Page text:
SANTA CLARA, Calif. — Archie Manning is going to have a talk with his son.
The patriarch of football’s first family told reporters outside the winning locker room after the Broncos’ 24-10 victory over the Panthers on Sunday night in Super Bowl 50 that he expects to have a candid, emotional conversation with Peyton Manning in the coming weeks.
The subject of their chat will be the topic that enthralled all of America in the build-up to the big game: Whether this win will be the last we see of an all-time great on the field.
“At some point we’ll talk about some things,” Archie said. “And he’s got some decisions to make.”
Archie said he has some opinions and feelings he’d like to share, and maybe even some wisdom to impart, but at this point, he knows that they matter little.
“I want to hear his side of it first,” he said. “I would never tell Peyton what to do, what not to do. And he knows. If he wants to play football, if he’d like to go to another team, he’ll be 40, I don’t know.
“I’m not going to say anything to him,” he continued. “I’m just going to say, ‘Hey, talk to me now. Tell me what’s going on.’ ”
At 39, Peyton Manning became the oldest quarterback to start a Super Bowl. And he did it in a very unconventional style. The team was led by its defense and its running game, which are aspects that he rarely enjoyed during earlier runs to this point in his career.
There also were obvious physical hurdles for Manning. He missed time with a foot injury, spent time on the scout team and was even the backup quarterback for a brief stretch of time. All of those, Archie was quick to point out, were firsts for him.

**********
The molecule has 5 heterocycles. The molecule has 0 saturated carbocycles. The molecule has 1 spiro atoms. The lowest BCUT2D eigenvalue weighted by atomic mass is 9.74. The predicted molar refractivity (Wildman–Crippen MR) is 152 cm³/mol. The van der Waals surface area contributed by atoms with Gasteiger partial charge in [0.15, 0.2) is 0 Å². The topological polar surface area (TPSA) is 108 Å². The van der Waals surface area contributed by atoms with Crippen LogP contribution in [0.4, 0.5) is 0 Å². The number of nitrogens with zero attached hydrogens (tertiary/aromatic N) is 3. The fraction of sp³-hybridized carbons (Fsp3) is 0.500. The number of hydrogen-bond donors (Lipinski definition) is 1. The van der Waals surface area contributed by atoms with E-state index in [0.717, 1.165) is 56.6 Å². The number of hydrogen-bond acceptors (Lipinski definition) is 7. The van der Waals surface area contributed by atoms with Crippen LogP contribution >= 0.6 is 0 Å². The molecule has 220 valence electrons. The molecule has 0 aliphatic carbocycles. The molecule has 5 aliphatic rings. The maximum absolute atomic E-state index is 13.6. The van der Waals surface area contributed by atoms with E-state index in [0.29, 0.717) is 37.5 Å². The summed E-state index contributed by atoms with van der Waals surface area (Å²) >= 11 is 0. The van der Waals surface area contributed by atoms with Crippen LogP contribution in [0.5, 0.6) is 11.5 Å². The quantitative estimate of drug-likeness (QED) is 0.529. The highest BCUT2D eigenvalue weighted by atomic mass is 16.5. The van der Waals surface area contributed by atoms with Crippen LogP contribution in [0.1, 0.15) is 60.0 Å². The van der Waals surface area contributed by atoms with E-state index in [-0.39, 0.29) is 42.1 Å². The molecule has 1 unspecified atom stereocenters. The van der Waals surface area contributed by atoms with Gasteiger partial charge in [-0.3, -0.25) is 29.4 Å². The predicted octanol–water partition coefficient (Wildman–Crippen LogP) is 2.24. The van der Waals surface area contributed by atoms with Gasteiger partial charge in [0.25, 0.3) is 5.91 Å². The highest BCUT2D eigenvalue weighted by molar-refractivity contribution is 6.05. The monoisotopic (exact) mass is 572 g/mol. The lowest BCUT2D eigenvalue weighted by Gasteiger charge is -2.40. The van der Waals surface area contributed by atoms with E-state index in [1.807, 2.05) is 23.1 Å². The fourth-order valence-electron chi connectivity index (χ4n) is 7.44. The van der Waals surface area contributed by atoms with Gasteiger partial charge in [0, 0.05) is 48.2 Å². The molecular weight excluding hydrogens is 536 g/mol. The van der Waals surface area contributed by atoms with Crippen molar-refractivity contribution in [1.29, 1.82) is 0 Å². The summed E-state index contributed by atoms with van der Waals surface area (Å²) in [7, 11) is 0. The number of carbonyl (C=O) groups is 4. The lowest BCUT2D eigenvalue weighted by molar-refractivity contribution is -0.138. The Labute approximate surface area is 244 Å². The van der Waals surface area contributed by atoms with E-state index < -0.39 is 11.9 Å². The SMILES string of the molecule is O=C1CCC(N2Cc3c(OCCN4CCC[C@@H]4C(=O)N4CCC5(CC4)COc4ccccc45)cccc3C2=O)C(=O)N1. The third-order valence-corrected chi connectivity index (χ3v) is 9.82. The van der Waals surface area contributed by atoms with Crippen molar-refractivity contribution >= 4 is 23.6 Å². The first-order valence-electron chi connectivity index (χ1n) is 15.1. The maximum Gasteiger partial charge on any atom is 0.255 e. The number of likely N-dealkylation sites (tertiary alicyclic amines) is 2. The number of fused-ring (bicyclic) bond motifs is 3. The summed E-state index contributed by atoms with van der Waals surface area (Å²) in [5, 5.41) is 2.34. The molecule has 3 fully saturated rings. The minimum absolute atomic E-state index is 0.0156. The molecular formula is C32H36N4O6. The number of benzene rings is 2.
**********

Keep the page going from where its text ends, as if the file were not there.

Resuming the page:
“Through it all, the best I can tell, he remained a good team player and tried to make a contribution,” Archie said.
And Sunday night it resulted in a second Super Bowl title, a shower of confetti and perhaps the greatest sunset to a career any player can imagine.
Yesterday morning, before the game, Archie appeared at a promotional event along with his son Eli, the quarterback of the Giants, and a close friend, Brett Favre. Archie had followed Favre’s career along with his sons’, and on Saturday night, he saw the Mississippian elected to the Pro Football Hall of Fame. That, Archie said, was when the reality of this being the “last rodeo” — as Peyton called the possibility two weeks ago — began to sink in.
“We had fun, but thinking of Brett going into the Hall of Fame and Peyton at this stage, I got a little emotional,” Archie said. “It’s more about being proud, though, than anything.”
Proud enough to know he should step out of the way when it comes to such a personal decision.
“I don’t give him advice. He’s 40 years old,” he said. “He’s played so much more football than me. I always tell him to keep the faith and have fun.”
It seemed as if he did just that Sunday night. But will he be able to do it away from the field? Forever? Is it possible to think of Peyton Manning and not see him playing football?
“I can imagine it,” Archie said. “It happens to everybody. And you know what? He’ll handle it. Whatever it is, he’ll handle it. He can do that.”